How can I find out if my father had a will? 4 Answers as of June 14, 2011

My father passed away a year ago, survived by my step mother and my 3 brothers and me. He had told us that he had a lot and a trailer for each of us boys, but my step mother will not share the contents of a will and we do not know who the executor is. The county recorder does not show any property listed under my father's name, but he was known to have at least five or six plots. How can we find out this info?

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William Reed
William Reed | William Reed
I take it that you are not on friendly terms with the widow. In a conflict situation, you may file an intestate probate proceeding, take her testimony under oath, and publish notice in the local newspaper. If it is discovered, it can be filed with the court.
Answer Applies to: Florida
Replied: 6/14/2011
Burnham & Associates
Burnham & Associates | Stephanie K. Burnham
You should check with the Probate Court in the County in which your father passed. Your stepmother may not have filed the document if it was not necessary for her to continue with her daily activities. You could contact attorneys in the area of your father's residence, mention his passing and notify them that you are looking for the Will in order to open your father's estate. Even if the attorneys do not have the document, they may be able to assist you in obtaining it.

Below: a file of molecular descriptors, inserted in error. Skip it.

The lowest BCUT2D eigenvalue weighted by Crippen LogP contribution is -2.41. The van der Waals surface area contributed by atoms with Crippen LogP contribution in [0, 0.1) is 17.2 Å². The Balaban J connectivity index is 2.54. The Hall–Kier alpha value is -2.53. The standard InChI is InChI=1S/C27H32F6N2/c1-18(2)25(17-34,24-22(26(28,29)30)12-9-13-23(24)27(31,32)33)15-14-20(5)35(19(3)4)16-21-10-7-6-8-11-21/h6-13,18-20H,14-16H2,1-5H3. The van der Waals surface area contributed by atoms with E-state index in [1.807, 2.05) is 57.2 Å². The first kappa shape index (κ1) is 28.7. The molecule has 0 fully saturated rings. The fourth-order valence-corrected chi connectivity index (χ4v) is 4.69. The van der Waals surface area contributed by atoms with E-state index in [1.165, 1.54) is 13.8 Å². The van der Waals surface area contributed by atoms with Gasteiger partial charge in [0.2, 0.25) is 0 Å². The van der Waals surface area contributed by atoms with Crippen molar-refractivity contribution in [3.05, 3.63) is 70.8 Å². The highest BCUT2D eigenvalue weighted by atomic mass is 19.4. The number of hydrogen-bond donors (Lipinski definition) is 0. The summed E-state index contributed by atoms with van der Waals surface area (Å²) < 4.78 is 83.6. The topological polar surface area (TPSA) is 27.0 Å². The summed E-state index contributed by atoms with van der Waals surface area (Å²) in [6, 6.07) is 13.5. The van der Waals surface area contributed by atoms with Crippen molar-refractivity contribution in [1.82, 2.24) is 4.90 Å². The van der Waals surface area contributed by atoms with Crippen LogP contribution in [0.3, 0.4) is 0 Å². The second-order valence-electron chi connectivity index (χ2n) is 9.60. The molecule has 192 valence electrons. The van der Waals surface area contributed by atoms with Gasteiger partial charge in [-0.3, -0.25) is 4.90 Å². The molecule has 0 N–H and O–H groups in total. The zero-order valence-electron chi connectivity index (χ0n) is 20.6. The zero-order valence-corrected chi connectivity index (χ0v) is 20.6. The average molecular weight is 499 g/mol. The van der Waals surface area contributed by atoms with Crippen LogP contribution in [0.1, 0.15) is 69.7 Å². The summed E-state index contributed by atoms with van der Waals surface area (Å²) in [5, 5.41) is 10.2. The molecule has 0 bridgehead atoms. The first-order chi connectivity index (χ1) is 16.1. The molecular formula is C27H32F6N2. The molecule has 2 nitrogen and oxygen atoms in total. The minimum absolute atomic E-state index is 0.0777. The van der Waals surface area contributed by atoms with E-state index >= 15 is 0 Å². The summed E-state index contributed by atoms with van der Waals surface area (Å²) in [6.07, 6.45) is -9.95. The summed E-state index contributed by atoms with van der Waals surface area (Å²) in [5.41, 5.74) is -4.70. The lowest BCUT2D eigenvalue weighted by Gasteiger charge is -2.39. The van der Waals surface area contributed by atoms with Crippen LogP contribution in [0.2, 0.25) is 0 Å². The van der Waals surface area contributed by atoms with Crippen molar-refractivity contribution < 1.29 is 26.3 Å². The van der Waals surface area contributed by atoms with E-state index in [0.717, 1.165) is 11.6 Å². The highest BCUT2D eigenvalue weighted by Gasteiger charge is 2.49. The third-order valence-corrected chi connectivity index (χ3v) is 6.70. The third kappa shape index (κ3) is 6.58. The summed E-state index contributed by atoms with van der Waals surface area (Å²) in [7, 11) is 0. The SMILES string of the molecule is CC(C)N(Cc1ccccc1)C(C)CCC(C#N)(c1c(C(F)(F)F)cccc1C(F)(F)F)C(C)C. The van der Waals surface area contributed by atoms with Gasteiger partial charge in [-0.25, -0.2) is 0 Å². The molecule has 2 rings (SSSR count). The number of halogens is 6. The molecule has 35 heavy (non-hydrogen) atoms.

Answer Applies to: New Hampshire
Replied: 6/14/2011
Theodore W. Robinson, P.C.
Theodore W. Robinson, P.C. | Theodore W. Robinson
The best thing to do is consult with an estate lawyer and ask to have an Administration proceeding filed in the Surrogates Court. That way, if there is a Will, it will probably force it out of "hiding" or from being hidden any longer. If there is an Administration proceeding done, it will give you and your siblings more than an equal share of any estate that may exist. It may also give your attorney the right to question the step mother about the whereabouts of any Will and any property of your fathers. Oh, and you can also have the attorney make a written demand of your stepmother ahead of time just to be sure she isn't willing to turn anything over voluntarily. Good luck.
Answer Applies to: New York
Replied: 6/13/2011
Ashman Law Office
Ashman Law Office | Glen Edward Ashman
Either you run around aimlessly, or you see a lawyer, who will know how to research land and probate records. If there has been no probate, he can also file a probate on your behalf and the facts will usually come out during the case.
Answer Applies to: Georgia
Replied: 6/10/2011
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